ELCA Church Assembly 2022 – ELCA Grand Canyon Synod

The ELCA Church Assembly 2022 officially opened on August 9 at the Greater Columbus Convention Center in Columbus, Ohio, meeting through August 12. word and prayer.

During the first plenary, the 804 voting members present voted for the vice-presidency of the ELCA. 682 legal ballots were cast and 512 were needed for the election. There was no election.

The first plenary also included a video acknowledging the 35th anniversary of the ELCA. In April 1987, the ELCA constitution was adopted in Columbus. The plenary included the recognition of former officers, including Herbert Chilstrom (1931-2020), the ELCA’s first presiding bishop. A video commemorating William “Bill” Horne II, who was vice-president of the ELCA when he died last year, was also shown.

Voting members approved (705-9) en bloc to archive nine social policy resolutions in accordance with “ELCA Policies and Procedures for Addressing Social Concerns,” which mandates a review of social policy resolutions older than 25 year.

In other cases, several briefs were examined during the second plenary session. The assembly adopted (726-44) en bloc 19 memorials that covered topics such as gun violence, parental and family medical leave, and Holy Communion practices. Twelve briefs have been withdrawn en bloc for separate review. Those being considered and implemented today include:

  • Memorial B4 – Restructure ELCA Governance: Requested (738-72) the Church Council of the ELCA to establish a Commission for a Renewed Lutheran Church to review statements of intent from the Church and its organizational structure and to present its findings and recommendations to the 2025 Church Assembly for a possible replenishment convention.

  • Memorial C3 – Human Sexuality: Gift and Trust Revision: Authorized (741-59) a reconsideration to revise the social statement “Human Sexuality: Gift and Trust (2009)” so that its wording reflects current church understanding, policy of the church, civil law, and the acceptance of same-sex marriage and non-conforming couples. The action includes identifying the cost of the review and the source of revenue for such work, which could be considered as early as the 2025 Assembly across the Church.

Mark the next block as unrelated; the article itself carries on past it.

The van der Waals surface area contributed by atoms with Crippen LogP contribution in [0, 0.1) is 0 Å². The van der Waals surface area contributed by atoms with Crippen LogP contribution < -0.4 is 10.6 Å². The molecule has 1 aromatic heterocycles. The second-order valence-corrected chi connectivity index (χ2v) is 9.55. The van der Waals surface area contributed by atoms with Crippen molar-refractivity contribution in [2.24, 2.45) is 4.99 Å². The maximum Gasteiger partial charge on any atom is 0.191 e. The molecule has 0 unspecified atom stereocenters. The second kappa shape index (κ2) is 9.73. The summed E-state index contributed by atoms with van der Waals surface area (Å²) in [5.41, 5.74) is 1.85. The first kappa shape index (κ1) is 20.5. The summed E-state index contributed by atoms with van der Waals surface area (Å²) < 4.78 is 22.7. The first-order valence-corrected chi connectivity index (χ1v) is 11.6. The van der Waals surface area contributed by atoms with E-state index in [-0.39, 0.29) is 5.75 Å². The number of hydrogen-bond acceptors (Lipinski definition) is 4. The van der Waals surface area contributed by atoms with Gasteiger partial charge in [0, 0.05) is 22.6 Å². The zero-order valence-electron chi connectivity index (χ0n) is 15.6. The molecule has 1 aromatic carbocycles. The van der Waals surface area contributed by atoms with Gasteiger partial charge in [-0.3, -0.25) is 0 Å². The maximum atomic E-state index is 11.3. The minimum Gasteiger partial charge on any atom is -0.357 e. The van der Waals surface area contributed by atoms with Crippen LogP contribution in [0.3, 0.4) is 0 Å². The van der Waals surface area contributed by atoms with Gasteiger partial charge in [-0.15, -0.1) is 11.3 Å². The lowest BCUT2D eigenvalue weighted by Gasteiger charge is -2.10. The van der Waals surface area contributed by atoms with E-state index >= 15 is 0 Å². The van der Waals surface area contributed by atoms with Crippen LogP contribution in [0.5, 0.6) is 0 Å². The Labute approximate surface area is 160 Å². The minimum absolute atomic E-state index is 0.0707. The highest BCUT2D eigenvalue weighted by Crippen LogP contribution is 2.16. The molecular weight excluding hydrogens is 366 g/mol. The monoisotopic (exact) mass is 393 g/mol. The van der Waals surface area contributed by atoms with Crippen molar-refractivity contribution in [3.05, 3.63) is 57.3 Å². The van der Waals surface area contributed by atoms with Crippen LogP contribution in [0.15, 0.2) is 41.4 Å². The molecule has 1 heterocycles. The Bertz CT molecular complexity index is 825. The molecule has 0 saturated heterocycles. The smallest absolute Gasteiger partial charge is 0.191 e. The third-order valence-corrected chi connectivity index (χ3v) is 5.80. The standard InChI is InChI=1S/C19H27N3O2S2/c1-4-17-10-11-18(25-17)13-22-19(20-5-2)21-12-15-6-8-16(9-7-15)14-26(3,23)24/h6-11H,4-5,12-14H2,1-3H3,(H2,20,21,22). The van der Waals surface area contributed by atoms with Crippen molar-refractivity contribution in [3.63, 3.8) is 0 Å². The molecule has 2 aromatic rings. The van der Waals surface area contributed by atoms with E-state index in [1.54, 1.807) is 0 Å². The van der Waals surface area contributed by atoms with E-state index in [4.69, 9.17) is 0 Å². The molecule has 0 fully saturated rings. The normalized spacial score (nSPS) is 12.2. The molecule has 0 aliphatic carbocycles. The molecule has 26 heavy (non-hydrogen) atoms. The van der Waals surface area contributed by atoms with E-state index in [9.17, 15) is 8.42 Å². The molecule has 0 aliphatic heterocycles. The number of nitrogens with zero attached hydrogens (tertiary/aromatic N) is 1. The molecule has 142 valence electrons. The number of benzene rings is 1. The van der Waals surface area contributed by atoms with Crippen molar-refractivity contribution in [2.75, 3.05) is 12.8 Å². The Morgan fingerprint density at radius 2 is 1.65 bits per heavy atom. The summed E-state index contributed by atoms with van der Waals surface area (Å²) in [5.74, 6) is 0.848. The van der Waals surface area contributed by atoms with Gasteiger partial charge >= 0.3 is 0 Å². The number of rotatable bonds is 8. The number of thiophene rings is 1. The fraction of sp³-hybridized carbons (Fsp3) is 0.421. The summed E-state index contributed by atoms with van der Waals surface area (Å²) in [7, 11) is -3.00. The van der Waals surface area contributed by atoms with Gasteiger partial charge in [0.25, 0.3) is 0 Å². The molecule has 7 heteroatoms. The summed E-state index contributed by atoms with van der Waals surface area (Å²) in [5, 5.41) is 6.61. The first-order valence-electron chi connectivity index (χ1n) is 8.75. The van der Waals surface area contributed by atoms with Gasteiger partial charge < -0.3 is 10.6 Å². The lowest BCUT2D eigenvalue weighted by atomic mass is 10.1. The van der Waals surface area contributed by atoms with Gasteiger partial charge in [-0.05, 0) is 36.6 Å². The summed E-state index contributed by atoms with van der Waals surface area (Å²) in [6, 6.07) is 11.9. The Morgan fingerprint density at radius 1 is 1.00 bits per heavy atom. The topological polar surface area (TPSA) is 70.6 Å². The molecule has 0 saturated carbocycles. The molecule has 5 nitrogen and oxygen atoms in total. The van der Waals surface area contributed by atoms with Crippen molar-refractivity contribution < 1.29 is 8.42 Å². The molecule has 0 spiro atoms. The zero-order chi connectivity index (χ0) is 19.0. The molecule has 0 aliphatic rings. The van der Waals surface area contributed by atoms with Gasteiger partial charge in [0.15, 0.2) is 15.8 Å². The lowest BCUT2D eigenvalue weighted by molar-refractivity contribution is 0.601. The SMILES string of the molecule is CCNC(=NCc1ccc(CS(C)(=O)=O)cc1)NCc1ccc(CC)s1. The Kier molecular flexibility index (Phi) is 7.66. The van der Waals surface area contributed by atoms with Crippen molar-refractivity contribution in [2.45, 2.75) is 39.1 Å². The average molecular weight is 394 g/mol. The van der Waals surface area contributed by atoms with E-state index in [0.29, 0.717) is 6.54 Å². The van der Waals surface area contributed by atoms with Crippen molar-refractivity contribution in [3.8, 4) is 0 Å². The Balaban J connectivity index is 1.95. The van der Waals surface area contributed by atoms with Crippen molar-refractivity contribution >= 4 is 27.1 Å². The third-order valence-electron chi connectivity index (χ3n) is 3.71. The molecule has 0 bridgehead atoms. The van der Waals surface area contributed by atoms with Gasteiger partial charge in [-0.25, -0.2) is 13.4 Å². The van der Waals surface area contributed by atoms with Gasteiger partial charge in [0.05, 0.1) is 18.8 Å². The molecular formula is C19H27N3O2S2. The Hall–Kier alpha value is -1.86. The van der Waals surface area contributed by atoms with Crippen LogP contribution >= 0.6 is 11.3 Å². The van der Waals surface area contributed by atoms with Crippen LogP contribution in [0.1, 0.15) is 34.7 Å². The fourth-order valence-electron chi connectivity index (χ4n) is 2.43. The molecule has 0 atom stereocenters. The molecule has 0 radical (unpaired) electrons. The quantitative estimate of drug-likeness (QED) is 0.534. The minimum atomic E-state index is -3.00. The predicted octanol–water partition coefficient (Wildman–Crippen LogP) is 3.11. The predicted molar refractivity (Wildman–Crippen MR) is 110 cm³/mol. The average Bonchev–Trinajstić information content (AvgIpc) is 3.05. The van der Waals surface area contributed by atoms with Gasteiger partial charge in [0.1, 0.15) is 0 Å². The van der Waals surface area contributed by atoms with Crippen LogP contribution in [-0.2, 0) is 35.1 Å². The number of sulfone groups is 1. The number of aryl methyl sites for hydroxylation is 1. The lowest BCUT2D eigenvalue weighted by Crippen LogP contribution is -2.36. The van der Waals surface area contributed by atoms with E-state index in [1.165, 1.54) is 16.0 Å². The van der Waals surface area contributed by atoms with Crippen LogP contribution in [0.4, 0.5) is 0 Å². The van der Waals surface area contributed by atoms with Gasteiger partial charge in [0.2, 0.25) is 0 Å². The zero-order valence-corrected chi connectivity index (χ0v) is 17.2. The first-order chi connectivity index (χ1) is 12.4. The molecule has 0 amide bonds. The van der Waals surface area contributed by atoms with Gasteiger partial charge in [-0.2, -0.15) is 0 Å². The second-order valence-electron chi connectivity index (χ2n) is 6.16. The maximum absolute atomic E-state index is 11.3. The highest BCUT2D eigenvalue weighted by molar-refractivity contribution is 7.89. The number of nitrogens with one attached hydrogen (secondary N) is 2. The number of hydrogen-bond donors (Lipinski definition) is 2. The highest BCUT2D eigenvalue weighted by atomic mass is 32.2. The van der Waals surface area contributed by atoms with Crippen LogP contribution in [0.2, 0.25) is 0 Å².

• Memorial A5 – Strengthening Urban Ministries: Called (762-31) to create an Urban Ministry Group to accompany ELCA synods in their urban strategies to enhance congregational vitality and ministry sustainability in urban contexts and to share reports on ways the church can strengthen witness and service among people in underserved urban areas.

  • Memorial A7 – Black Migrant Strategy: led (783-16) the development of a proposal aimed at strengthening the advocacy, protection and support of black migrants, in particular through AMMPARO (Accompanying Migrant Minors with Protection, Advocacy, Representation and Opportunities) and in partnership with U.S. and global ecumenical and interfaith partners.

  • Memorial B9 – Mission Development Process: Requested (758-38) greater fairness and clarity on the mission development process, including review and refinement of current ELCA guidelines regarding appointments, appeals, funds and support mechanisms for mission developers and new ministries.

The assembly also received reports from Lori Fedyk, ELCA Treasurer, and Louise Johnson, ELCA Administration Manager, as well as the presentation of the 2023-2025 budget proposal. The Treasurer’s Report included brief presentations from Daniel Kirschbaum, ELCA Program Director for Young Adult Ministries, and Rahel Williams, ELCA Mission Funding Director, who highlighted some of the work and programs made possible through the financial support for the church.

Before the adjournment of the second plenary session, the assembly received video greetings from Ibrahim Azar, Bishop of the Evangelical Lutheran Church of Jordan and the Holy Land.

After the second plenary, a non-legislative session was held in which Eaton apologized on behalf of the ELCA for Iglesia Luterana Santa Maria Peregrina following the abrupt removal of their pastor on the feast day of the Virgin of Guadalupe last year, accompanied by a public commitment to be an anti-racist church.

A word and prayer service that highlighted the importance of valuing and listening to marginalized members of the church took place after the plenary sessions and apologies.

Barry F. Howard